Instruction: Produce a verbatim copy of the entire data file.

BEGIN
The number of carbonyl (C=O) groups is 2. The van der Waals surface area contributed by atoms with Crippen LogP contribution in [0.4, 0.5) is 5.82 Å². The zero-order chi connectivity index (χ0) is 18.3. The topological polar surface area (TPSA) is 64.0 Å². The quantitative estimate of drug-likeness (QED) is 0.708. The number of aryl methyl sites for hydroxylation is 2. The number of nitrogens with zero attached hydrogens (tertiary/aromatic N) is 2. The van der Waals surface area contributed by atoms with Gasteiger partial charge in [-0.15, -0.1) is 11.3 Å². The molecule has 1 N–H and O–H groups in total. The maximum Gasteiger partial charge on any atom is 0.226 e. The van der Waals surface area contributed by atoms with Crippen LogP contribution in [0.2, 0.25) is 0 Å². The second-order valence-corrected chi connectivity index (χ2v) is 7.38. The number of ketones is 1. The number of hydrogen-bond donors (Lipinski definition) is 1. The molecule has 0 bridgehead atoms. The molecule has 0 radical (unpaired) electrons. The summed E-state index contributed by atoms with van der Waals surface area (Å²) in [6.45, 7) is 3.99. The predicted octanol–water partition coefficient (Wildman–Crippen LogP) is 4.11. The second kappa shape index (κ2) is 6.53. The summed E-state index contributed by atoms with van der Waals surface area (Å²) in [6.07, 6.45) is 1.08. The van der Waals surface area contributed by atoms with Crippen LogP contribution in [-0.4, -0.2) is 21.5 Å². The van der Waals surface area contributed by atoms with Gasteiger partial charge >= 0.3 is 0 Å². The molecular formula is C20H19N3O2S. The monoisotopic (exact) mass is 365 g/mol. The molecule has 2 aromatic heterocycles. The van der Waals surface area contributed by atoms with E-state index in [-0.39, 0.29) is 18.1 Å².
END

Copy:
The number of carbonyl (C=O) groups is 2. The van der Waals surface area contributed by atoms with Crippen LogP contribution in [0.4, 0.5) is 5.82 Å². The zero-order chi connectivity index (χ0) is 18.3. The topological polar surface area (TPSA) is 64.0 Å². The quantitative estimate of drug-likeness (QED) is 0.708. The number of aryl methyl sites for hydroxylation is 2. The number of nitrogens with zero attached hydrogens (tertiary/aromatic N) is 2. The van der Waals surface area contributed by atoms with Gasteiger partial charge in [-0.15, -0.1) is 11.3 Å². The molecule has 1 N–H and O–H groups in total. The maximum Gasteiger partial charge on any atom is 0.226 e. The van der Waals surface area contributed by atoms with Crippen LogP contribution in [0.2, 0.25) is 0 Å². The second-order valence-corrected chi connectivity index (χ2v) is 7.38. The number of ketones is 1. The number of hydrogen-bond donors (Lipinski definition) is 1. The molecule has 0 bridgehead atoms. The molecule has 0 radical (unpaired) electrons. The summed E-state index contributed by atoms with van der Waals surface area (Å²) in [6.45, 7) is 3.99. The predicted octanol–water partition coefficient (Wildman–Crippen LogP) is 4.11. The second kappa shape index (κ2) is 6.53. The summed E-state index contributed by atoms with van der Waals surface area (Å²) in [6.07, 6.45) is 1.08. The van der Waals surface area contributed by atoms with Crippen LogP contribution in [-0.4, -0.2) is 21.5 Å². The van der Waals surface area contributed by atoms with Gasteiger partial charge >= 0.3 is 0 Å². The molecular formula is C20H19N3O2S. The monoisotopic (exact) mass is 365 g/mol. The molecule has 2 aromatic heterocycles. The van der Waals surface area contributed by atoms with E-state index in [-0.39, 0.29) is 18.1 Å².